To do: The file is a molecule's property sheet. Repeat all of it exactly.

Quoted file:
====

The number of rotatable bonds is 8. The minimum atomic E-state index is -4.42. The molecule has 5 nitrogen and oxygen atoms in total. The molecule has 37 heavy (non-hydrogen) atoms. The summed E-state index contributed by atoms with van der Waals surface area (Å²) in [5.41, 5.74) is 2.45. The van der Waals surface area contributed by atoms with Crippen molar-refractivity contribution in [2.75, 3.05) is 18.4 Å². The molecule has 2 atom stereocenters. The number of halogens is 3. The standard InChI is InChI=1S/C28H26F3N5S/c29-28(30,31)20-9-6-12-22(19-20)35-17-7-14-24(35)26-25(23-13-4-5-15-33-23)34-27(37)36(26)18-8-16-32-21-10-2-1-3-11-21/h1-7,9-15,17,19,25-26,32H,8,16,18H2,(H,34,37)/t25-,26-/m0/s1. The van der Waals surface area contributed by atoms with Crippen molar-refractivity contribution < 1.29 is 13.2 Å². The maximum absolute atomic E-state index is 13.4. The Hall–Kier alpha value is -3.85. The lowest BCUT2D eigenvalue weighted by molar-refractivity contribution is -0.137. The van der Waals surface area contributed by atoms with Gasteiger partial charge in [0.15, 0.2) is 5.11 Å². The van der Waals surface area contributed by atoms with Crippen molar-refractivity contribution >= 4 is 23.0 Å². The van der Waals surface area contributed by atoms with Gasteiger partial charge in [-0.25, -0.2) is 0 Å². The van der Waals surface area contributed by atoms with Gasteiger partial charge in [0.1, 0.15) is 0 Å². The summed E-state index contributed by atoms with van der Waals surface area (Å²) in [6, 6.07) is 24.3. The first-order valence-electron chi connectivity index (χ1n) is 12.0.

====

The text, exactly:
The number of rotatable bonds is 8. The minimum atomic E-state index is -4.42. The molecule has 5 nitrogen and oxygen atoms in total. The molecule has 37 heavy (non-hydrogen) atoms. The summed E-state index contributed by atoms with van der Waals surface area (Å²) in [5.41, 5.74) is 2.45. The van der Waals surface area contributed by atoms with Crippen molar-refractivity contribution in [2.75, 3.05) is 18.4 Å². The molecule has 2 atom stereocenters. The number of halogens is 3. The standard InChI is InChI=1S/C28H26F3N5S/c29-28(30,31)20-9-6-12-22(19-20)35-17-7-14-24(35)26-25(23-13-4-5-15-33-23)34-27(37)36(26)18-8-16-32-21-10-2-1-3-11-21/h1-7,9-15,17,19,25-26,32H,8,16,18H2,(H,34,37)/t25-,26-/m0/s1. The van der Waals surface area contributed by atoms with Crippen molar-refractivity contribution < 1.29 is 13.2 Å². The maximum absolute atomic E-state index is 13.4. The Hall–Kier alpha value is -3.85. The lowest BCUT2D eigenvalue weighted by molar-refractivity contribution is -0.137. The van der Waals surface area contributed by atoms with Gasteiger partial charge in [0.15, 0.2) is 5.11 Å². The van der Waals surface area contributed by atoms with Crippen molar-refractivity contribution >= 4 is 23.0 Å². The van der Waals surface area contributed by atoms with Gasteiger partial charge in [-0.25, -0.2) is 0 Å². The van der Waals surface area contributed by atoms with Gasteiger partial charge in [0.1, 0.15) is 0 Å². The summed E-state index contributed by atoms with van der Waals surface area (Å²) in [6, 6.07) is 24.3. The first-order valence-electron chi connectivity index (χ1n) is 12.0.